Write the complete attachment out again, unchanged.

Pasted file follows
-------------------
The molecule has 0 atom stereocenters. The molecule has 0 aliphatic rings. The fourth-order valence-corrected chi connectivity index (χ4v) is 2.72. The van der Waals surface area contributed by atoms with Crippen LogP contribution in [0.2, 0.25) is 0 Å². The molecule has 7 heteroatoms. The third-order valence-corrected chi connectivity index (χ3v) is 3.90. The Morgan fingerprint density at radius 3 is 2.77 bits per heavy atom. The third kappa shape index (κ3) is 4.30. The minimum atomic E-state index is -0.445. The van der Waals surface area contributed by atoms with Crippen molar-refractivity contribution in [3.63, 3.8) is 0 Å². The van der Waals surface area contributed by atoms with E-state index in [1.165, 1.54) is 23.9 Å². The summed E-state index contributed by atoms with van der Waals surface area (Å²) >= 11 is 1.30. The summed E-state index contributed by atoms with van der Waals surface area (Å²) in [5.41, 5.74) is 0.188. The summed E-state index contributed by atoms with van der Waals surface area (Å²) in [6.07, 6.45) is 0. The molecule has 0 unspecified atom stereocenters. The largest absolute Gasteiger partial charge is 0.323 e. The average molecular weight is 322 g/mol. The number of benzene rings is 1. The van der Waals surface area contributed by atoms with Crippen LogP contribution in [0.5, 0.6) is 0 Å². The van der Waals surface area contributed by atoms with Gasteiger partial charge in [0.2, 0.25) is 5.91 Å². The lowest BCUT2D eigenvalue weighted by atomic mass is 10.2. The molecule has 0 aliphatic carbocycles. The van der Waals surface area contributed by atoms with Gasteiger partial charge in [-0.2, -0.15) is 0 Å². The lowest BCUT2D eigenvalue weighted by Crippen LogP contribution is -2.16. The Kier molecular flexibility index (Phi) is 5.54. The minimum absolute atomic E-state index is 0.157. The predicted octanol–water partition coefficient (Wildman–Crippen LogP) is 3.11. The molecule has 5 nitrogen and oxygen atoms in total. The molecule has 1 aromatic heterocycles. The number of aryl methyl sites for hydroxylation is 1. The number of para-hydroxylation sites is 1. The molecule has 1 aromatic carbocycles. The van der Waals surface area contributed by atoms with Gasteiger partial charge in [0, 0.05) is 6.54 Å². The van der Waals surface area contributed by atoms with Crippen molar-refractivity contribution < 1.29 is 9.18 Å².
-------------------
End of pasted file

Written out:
The molecule has 0 atom stereocenters. The molecule has 0 aliphatic rings. The fourth-order valence-corrected chi connectivity index (χ4v) is 2.72. The van der Waals surface area contributed by atoms with Crippen LogP contribution in [0.2, 0.25) is 0 Å². The molecule has 7 heteroatoms. The third-order valence-corrected chi connectivity index (χ3v) is 3.90. The Morgan fingerprint density at radius 3 is 2.77 bits per heavy atom. The third kappa shape index (κ3) is 4.30. The minimum atomic E-state index is -0.445. The van der Waals surface area contributed by atoms with Crippen molar-refractivity contribution in [3.63, 3.8) is 0 Å². The van der Waals surface area contributed by atoms with E-state index in [1.165, 1.54) is 23.9 Å². The summed E-state index contributed by atoms with van der Waals surface area (Å²) >= 11 is 1.30. The summed E-state index contributed by atoms with van der Waals surface area (Å²) in [5.41, 5.74) is 0.188. The summed E-state index contributed by atoms with van der Waals surface area (Å²) in [6.07, 6.45) is 0. The molecule has 0 unspecified atom stereocenters. The largest absolute Gasteiger partial charge is 0.323 e. The average molecular weight is 322 g/mol. The number of benzene rings is 1. The van der Waals surface area contributed by atoms with Crippen LogP contribution in [0.5, 0.6) is 0 Å². The van der Waals surface area contributed by atoms with Gasteiger partial charge in [0.2, 0.25) is 5.91 Å². The lowest BCUT2D eigenvalue weighted by atomic mass is 10.2. The molecule has 0 aliphatic carbocycles. The van der Waals surface area contributed by atoms with Gasteiger partial charge in [-0.2, -0.15) is 0 Å². The lowest BCUT2D eigenvalue weighted by Crippen LogP contribution is -2.16. The Kier molecular flexibility index (Phi) is 5.54. The minimum absolute atomic E-state index is 0.157. The predicted octanol–water partition coefficient (Wildman–Crippen LogP) is 3.11. The molecule has 5 nitrogen and oxygen atoms in total. The molecule has 1 aromatic heterocycles. The number of aryl methyl sites for hydroxylation is 1. The number of para-hydroxylation sites is 1. The molecule has 1 aromatic carbocycles. The van der Waals surface area contributed by atoms with Gasteiger partial charge in [0, 0.05) is 6.54 Å². The van der Waals surface area contributed by atoms with Crippen molar-refractivity contribution < 1.29 is 9.18 Å².